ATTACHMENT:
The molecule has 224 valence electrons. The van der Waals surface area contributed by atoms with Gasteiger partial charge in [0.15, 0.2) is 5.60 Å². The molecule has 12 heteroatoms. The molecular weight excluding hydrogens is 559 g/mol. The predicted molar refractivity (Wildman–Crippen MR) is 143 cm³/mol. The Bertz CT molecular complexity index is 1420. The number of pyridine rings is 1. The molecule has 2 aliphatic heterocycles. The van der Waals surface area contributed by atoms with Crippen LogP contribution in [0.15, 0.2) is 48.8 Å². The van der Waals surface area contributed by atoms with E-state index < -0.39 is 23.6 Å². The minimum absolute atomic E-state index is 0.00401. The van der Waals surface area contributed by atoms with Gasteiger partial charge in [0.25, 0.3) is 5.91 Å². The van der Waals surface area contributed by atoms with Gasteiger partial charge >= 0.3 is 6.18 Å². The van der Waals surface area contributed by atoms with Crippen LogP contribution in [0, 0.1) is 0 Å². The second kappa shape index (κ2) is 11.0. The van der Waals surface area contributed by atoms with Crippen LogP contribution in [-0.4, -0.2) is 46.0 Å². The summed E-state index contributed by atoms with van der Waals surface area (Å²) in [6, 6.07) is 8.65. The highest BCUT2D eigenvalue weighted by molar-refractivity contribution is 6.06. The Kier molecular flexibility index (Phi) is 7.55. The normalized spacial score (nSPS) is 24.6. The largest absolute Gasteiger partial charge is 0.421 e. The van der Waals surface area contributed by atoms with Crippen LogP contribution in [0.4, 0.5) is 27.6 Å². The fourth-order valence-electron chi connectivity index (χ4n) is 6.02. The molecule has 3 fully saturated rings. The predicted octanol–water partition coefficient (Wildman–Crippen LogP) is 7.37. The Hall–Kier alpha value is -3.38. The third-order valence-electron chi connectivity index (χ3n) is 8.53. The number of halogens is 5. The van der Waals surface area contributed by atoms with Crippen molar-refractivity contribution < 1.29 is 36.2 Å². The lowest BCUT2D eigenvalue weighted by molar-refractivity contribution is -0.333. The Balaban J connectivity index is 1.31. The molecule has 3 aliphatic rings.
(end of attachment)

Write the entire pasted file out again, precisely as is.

The molecule has 224 valence electrons. The van der Waals surface area contributed by atoms with Gasteiger partial charge in [0.15, 0.2) is 5.60 Å². The molecule has 12 heteroatoms. The molecular weight excluding hydrogens is 559 g/mol. The predicted molar refractivity (Wildman–Crippen MR) is 143 cm³/mol. The Bertz CT molecular complexity index is 1420. The number of pyridine rings is 1. The molecule has 2 aliphatic heterocycles. The van der Waals surface area contributed by atoms with Crippen LogP contribution in [0.15, 0.2) is 48.8 Å². The van der Waals surface area contributed by atoms with E-state index < -0.39 is 23.6 Å². The minimum absolute atomic E-state index is 0.00401. The van der Waals surface area contributed by atoms with Gasteiger partial charge in [0.25, 0.3) is 5.91 Å². The van der Waals surface area contributed by atoms with Gasteiger partial charge >= 0.3 is 6.18 Å². The van der Waals surface area contributed by atoms with Crippen LogP contribution in [0, 0.1) is 0 Å². The second kappa shape index (κ2) is 11.0. The van der Waals surface area contributed by atoms with Crippen LogP contribution in [-0.4, -0.2) is 46.0 Å². The summed E-state index contributed by atoms with van der Waals surface area (Å²) in [6, 6.07) is 8.65. The highest BCUT2D eigenvalue weighted by molar-refractivity contribution is 6.06. The Kier molecular flexibility index (Phi) is 7.55. The normalized spacial score (nSPS) is 24.6. The largest absolute Gasteiger partial charge is 0.421 e. The van der Waals surface area contributed by atoms with Crippen LogP contribution in [0.4, 0.5) is 27.6 Å². The fourth-order valence-electron chi connectivity index (χ4n) is 6.02. The molecule has 3 fully saturated rings. The predicted octanol–water partition coefficient (Wildman–Crippen LogP) is 7.37. The Hall–Kier alpha value is -3.38. The third-order valence-electron chi connectivity index (χ3n) is 8.53. The number of halogens is 5. The van der Waals surface area contributed by atoms with Crippen molar-refractivity contribution < 1.29 is 36.2 Å². The lowest BCUT2D eigenvalue weighted by molar-refractivity contribution is -0.333. The Balaban J connectivity index is 1.31. The molecule has 3 aliphatic rings.